Hexagrammos Lagocephalus



Reefs, inshore

1 - 2 pounds

21" - 24"

Rock Greenling

Also Known As: Greenling, Fringed Greenling, sea trout, rock trout, kelp trout  

Rock Greenling (Hexagrammos lagocephalus) Fish Description

Rock Greenling, also known under the name Fringed greenling, sea trout, kelp trout and confused as the Red Rock Trout, is greenish-brown, or maroon colored fish with darker mottling. The majority of Rock Greenling fish have blue spottings that fade to bright red on their sides. They also have dark bars and blotches on their fins and have blue mouths. Juvenile Rock Greenlings are known to have bright red eyes.


Diet & Size

Rock Greenling have a generalized diet, as they can eat just about everything from invertebrates, like crabs and isopods, to fish eggs, and algae. Young Rock Greenlings, however, eat zooplankton. They can grow up to the length of 24 in. and rarely weigh more than 2 lbs.


Interesting Facts about Rock Greenling

  • Most Rock Greenlings are averse to human interaction, but recently a diver videographer from Hakai Institute was able to capture the beautiful fish, who would say it to be a top contender for one of the most colorful fish in [British Columbia] waters, with its distinctive patterns and blue and bright red spots on its sides and fins. 
  • Their unique colorful pattern helps the Rock Greenling camouflage in their natural environment.
  • Females, who occupy deeper depths of water in comparison to males, move inshore for spawning from January to March. During the incubation period, the Males would guard the eggs, which are laid in rock crevices with notably strong currents. Once spawned, the young settle in open sand and as they age to move to more complex habitat such as kelp beds and offshore rocky reefs.
  • Not only valued as game fish, but they are also considered to be valued food, for their mild-flavour and suitability for most forms of cooking.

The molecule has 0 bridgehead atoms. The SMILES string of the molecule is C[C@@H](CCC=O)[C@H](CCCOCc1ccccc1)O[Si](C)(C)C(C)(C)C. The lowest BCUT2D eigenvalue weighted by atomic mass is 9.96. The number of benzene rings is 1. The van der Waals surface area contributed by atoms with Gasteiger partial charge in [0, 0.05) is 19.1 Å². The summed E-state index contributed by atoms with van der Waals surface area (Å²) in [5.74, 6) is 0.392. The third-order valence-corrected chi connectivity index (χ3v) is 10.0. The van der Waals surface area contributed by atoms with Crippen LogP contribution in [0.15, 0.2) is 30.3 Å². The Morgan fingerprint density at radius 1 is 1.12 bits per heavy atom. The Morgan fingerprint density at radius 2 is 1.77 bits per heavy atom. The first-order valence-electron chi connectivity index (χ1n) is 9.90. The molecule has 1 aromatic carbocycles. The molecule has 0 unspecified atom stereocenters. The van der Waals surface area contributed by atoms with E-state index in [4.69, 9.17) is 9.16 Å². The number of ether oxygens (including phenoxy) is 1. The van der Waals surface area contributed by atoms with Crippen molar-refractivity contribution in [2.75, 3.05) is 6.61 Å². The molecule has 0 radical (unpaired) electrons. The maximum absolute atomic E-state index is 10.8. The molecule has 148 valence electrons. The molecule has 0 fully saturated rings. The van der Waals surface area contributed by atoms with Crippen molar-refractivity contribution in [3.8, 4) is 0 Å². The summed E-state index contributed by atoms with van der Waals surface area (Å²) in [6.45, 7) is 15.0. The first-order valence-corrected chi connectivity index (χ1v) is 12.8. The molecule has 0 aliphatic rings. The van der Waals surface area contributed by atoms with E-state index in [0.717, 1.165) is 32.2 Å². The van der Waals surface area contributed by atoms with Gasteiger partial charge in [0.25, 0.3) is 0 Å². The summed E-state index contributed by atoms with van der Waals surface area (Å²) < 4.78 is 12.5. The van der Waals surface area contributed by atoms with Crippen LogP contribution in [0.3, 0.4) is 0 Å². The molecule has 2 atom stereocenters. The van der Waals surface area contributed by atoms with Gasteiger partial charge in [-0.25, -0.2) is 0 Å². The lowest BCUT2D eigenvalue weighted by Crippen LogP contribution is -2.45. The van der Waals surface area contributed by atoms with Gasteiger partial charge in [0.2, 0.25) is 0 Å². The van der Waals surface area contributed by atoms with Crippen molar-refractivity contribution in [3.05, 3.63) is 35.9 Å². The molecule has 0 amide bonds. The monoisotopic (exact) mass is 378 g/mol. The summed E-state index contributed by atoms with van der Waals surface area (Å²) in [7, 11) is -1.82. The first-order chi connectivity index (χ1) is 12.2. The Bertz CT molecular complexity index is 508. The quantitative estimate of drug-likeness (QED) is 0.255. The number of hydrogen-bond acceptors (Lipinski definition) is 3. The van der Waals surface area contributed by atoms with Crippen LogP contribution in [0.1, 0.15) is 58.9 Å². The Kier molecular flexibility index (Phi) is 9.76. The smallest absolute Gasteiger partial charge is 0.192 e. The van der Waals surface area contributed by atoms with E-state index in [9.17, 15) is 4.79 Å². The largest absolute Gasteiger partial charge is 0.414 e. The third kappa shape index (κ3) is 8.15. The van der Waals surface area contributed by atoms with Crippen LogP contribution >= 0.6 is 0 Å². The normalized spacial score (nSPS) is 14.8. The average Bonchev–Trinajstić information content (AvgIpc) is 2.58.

• Rock Greenling can live up to the age of 11 years.


Fishing Techniques

Rock Greenling are commonly found inhabiting subtidal algae beds and rocky reefs ranging from the Bering Sea to southern California. Anglers most frequently catch these game fish off of exposed rocky shores, or shallow rocky areas, so if you’re wanting to catch one of these fish best to take their advice on looking for places like those during the morning or so because Rock Greenling are known to be daytime feeders. 

When choosing a hook for the Rock Greenling, since these fish have relatively small mouths, its best to go for smaller hooks, about a #4 or #6. And for bait, considering they have quite a common diet, baits such as cut slices of fish, clams, mussels, shrimps, worms, crab backs and squid would do the trick. You can even try feathered jigs topped off with some squid for better results.

Rock Greenlings could be quite a challenge to land, as you can expect once you’ve hooked one up, they have a habit of entangling your lines in the rocks and kelp.


Habitat and Distribution

Rock Greenlings are commonly a solitary species but are not aggressive. They can come off quite cryptic and elusive to divers and spearfishermen, considering their preference to live alone among the rocks with heavy surges, but sometimes they can be found in tidepools and sandy areas.

Rock Greenling’s distribution can range along the Pacific Coast of Alaska’s Bering Sea up to southern California. And some reported the northern areas of the Sea of Japan, Hokkaido, and the Sea of Okhotsk